Home Posts As Virus Fears Shake Global Markets, Stocks Fall, Yields Fall
As Virus Fears Shake Global Markets, Stocks Fall, Yields Fall
COVID-19

As Virus Fears Shake Global Markets, Stocks Fall, Yields Fall


NEW YORK (AP) — Stocks fell across the board on Monday, from Wall Street to Tokyo, as investors worried that faster-spreading variants of the virus could derail the economy's strong recovery.

The S&P 500 fell 68.67 points, or 1.6%, to 4,258.49 after setting a new high just a week earlier, and the 10-year Treasury yield fell to its lowest level in five months as investors sought safer havens for their funds.

The Dow Jones Industrial Average fell 725.81 points, or 2.1%, to 33,962.04, while the Nasdaq Composite dropped 152.25 points, or 1.1%, to 14,274.98.

Airlines and stocks of other companies that would be most harmed by potential COVID-19 restrictions suffered some of the biggest losses, mirroring the early days of the pandemic in February and March 2020. United Airlines lost 5.5%, mall owner Simon Property Group lost 5.9%, and cruise operator Carnival lost 5.7%.

The drop reverberated around the world, with several European markets falling roughly 2.5% and Asian indexes falling slightly less, while the price of benchmark US crude fell more than 7% after OPEC and allied nations agreed on Sunday to allow for higher oil production this year.

Increased concerns about the virus may appear strange to people in parts of the world where masks are being removed, or have already been removed, as a result of COVID-19 vaccinations. However, the World Health Organization reports that cases and deaths are increasing globally after a period of decline, owing to the highly contagious delta variant.

Even in the United States, where vaccination rates are higher than in many other countries, people in Los Angeles County, regardless of vaccination status, must once again wear masks indoors due to an increase in cases, hospitalizations, and deaths.

The daily number of COVID cases in the United States has increased by nearly 20,000 in the last two weeks to around 32,000, the vaccine campaign has hit a snag, with the average number of daily inoculations falling to the lowest level since January, and cases are on the rise in all 50 states.

That is why markets are concerned, even though reports show the economy is still recovering at a fantastically fast rate and the general expectation is for continued growth; any worsening of virus trends threatens the high prices that stocks have achieved on the expectation that the economy will meet those lofty forecasts.

Financial markets have been showing signs of increased concern for some time, but the US stock market has remained largely resilient: the S&P 500 has only had two down weeks in the last eight, and the last time it experienced a 5% pullback from a record high was in October.

Several analysts have been discussing Monday's drop for weeks, pointing to the backdrop of high prices and very calm movements.

“It’s an overreaction, but when you have a market at record highs, that’s had the kind of run we’ve had, with virtually no pullback, it becomes extremely vulnerable to any sort of bad news,” said Randy Frederick, vice president of trading and derivatives at Charles Schwab.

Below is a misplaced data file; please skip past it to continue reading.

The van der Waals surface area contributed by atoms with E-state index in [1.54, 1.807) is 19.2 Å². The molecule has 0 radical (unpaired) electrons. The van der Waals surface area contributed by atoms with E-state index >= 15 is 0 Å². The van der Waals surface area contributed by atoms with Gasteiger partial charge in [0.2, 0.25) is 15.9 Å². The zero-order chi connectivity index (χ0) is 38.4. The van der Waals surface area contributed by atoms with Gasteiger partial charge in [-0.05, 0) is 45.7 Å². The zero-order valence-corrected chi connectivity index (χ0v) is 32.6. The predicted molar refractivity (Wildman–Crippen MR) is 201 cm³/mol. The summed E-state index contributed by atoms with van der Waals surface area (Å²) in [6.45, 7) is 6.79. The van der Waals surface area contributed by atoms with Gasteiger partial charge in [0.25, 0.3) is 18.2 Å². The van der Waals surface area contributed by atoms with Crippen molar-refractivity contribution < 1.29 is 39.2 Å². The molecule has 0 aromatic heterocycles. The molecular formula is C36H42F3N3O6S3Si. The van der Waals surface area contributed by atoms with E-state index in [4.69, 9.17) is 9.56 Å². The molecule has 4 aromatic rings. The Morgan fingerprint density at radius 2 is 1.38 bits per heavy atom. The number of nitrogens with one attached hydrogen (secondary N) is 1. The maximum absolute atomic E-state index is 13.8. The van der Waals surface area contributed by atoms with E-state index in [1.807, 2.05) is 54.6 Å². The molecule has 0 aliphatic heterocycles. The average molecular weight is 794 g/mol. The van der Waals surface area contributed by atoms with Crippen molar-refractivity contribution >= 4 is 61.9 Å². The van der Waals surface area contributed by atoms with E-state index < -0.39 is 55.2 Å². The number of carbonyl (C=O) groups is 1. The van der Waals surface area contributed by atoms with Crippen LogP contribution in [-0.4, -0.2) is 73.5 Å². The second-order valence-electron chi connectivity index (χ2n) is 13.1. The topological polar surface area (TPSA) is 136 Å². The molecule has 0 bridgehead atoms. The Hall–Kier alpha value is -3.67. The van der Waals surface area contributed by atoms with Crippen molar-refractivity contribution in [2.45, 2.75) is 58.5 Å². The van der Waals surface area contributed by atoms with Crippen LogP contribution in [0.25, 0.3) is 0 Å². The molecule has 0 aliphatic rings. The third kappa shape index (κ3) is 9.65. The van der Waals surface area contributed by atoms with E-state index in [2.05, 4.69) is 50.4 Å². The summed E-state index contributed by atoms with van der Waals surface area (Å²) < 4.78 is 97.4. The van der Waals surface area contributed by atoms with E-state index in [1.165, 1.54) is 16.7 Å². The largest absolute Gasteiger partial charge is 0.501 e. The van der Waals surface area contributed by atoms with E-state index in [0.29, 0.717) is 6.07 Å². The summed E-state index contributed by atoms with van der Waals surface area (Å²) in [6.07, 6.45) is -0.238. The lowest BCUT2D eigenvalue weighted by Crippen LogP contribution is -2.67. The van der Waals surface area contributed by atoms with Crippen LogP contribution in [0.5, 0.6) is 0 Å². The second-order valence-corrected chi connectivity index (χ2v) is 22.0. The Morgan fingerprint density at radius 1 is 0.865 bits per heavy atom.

He and other analysts believe stocks will quickly recover; investors have recently been trained to view every dip in stock prices as an opportunity to buy low.

According to Barry Bannister, chief equity strategist at Stifel, the stock market is in the early stages of a 10% drop following its big run higher in prices. The S&P 500 nearly doubled after hitting bottom in March 2020.

“The valuations just got too frothy,” he said, referring to the overabundance of optimism in the market.

The bond market has become more vocal and persistent in its warnings; the yield on the 10-year Treasury note tends to move in tandem with expectations for economic growth and inflation, and it has been falling since late March, when it was around 1.75%; it fell to 1.20% Monday, down from 1.29% late Friday.

Analysts and professional investors say a long list of potential reasons is behind the bond market's sharp moves, which are seen as more rational and sober than the stock market, but at the heart of the issue is the risk that the economy will slow sharply from its current, extremely high growth rate.

Publicity

Aside from the new coronavirus variants, other risks to the economy include the US government's waning pandemic relief efforts and a Federal Reserve that appears poised to begin reducing its market-stimulating assistance later this year.

Monday's selling pressure was widespread, with nearly 90% of S&P 500 stocks falling, including Apple, which fell 2.7% and Microsoft, which fell 1.3%. During previous downturns, such stocks seemed nearly immune to virus fears, rising with expectations for continued growth almost regardless of the economy's strength.

Analysts predict that profit growth in the S&P 500 will be nearly 70% year on year in the second quarter, the highest since 2009, when the economy was emerging from the Great Recession.

However, as concerns grow that the economy's growth has peaked, analysts are attempting to forecast how much growth rates for corporate profits will slow in the coming quarters and years.

___
Yuri Kageyama of the Associated Press contributed to this report.

0 Comments
Leave a Reply

Your email address will not be published, Required fields are marked with *.